- How can we obtain or create that knowledge? Where is it? Who has it? what activities would allow us to develop knowledge?
The organisation can have several tools available to assess knowledge needs for example:
- Needs assessment exercises can include specific questions on learning and knowledge needs
- Application forms for trainings or other activities can include specific questions on learning and knowledge needs
- Satisfaction surveys or evaluation forms can include specific question about new learning and knowledge needs identified after a project
- Interviews with new volunteers or staff can request information about knowledge needs.
Once knowledge needs are identified, a series of activities can be planned to develop knowledge for the organisation in general or in the context of specific projects. Knowledge development activities can be:
- Storytelling, organising meetings to share stories of resilience and hope can be a powerful way to develop knowledge out of young people´s experiences. Everyone has a story to tell and a lot can be learned from sharing them. A story can be also told in the form of a mural or a theatre play.
- Special research projects, in collaboration with other organisations, universities or think tanks. These are projects that aim mostly to fill in a gap in knowledge or improve understanding about a topic. See for example, The Global Evaluation of Children and Youth In Peacebuilding, a collaborative research project in which several organisations pooled resources and expertise. See more information:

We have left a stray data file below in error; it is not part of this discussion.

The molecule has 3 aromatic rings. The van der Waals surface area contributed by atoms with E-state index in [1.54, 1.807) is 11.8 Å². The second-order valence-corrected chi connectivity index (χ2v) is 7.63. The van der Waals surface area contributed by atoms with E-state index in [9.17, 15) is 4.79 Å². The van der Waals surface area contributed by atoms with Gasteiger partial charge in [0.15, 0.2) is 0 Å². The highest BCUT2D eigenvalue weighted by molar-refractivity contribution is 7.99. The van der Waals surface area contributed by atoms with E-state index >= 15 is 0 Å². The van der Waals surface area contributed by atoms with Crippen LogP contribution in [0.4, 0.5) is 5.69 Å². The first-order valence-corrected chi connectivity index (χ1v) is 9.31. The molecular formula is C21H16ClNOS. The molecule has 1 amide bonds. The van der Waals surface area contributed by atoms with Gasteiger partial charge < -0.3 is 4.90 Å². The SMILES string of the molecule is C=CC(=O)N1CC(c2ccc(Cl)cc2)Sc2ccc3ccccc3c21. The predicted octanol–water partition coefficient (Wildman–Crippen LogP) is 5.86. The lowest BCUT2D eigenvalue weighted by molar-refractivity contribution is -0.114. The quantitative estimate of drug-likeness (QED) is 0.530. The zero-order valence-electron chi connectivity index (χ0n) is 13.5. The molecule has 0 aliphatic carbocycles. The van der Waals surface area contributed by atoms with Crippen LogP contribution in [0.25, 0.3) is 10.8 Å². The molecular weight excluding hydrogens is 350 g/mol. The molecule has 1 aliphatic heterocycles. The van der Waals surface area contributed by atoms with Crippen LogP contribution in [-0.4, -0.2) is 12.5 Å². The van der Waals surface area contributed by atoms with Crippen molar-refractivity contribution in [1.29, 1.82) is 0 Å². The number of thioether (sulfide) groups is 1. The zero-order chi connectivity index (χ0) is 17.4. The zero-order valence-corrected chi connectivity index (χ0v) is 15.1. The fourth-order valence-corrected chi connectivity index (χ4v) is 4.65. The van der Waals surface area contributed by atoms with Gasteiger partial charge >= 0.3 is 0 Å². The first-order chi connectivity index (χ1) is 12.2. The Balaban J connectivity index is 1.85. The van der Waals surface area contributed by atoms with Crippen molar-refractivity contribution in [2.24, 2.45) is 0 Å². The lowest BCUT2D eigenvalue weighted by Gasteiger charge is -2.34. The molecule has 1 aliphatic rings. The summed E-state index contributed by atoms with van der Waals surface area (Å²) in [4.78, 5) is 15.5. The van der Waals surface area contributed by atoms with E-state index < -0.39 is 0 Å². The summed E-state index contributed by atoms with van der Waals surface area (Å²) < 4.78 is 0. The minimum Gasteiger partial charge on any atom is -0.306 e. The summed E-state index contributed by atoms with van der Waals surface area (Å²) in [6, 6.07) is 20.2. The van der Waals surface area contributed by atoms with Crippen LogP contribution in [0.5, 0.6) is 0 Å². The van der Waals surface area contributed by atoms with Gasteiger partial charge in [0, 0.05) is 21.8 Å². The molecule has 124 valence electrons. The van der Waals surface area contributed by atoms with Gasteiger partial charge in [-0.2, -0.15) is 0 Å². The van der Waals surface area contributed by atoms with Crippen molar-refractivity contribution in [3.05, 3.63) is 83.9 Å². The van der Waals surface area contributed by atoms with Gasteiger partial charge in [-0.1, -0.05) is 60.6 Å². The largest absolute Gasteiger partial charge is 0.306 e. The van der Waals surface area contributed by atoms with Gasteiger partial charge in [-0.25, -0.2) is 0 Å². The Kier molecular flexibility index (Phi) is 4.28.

- Study sessions. These are specific seminars in which a topic is explored and discussed, often bringing a variety of inputs and perspectives. See for example, study sessions supported by the Council of Europe Youth Directorate.
- Development of a data base. Data can be gathered and regularly updated to support the overall activities of the organisation. Data can be mean information and statistics about youth characteristics and preferences, data about available fundraising opportunities, about new publications on specific topics.
Note that key to making activities happen is having the necessary human and material resources. Specific persons need to be responsible for implementing them and adequately prepared and skills This is linked to human resources management which is addressed in the separate section.
Having knowledge but not using it or applying it is almost the same as not having it. Technically, we say we have knowledge when we are able to reflect about it and apply it to concrete situations. For example, know how to facilitate a dialogue program. An organisation uses knowledge when it has the capacity to process, analyse, interpret and apply knowledge in decisions and the implementation of activities, specially knowledge emerging from lessons learnt and evaluation reports.
An organisation can use existing knowledge in several ways:
- Reviewing previous reports and lessons learned when planning new projects. This can be indicated as a requirement in a project´s planning checklist.
- Planning special activities to discuss lessons before taking important strategic decisions. This can be integrated to the formal agenda of strategic planning meetings.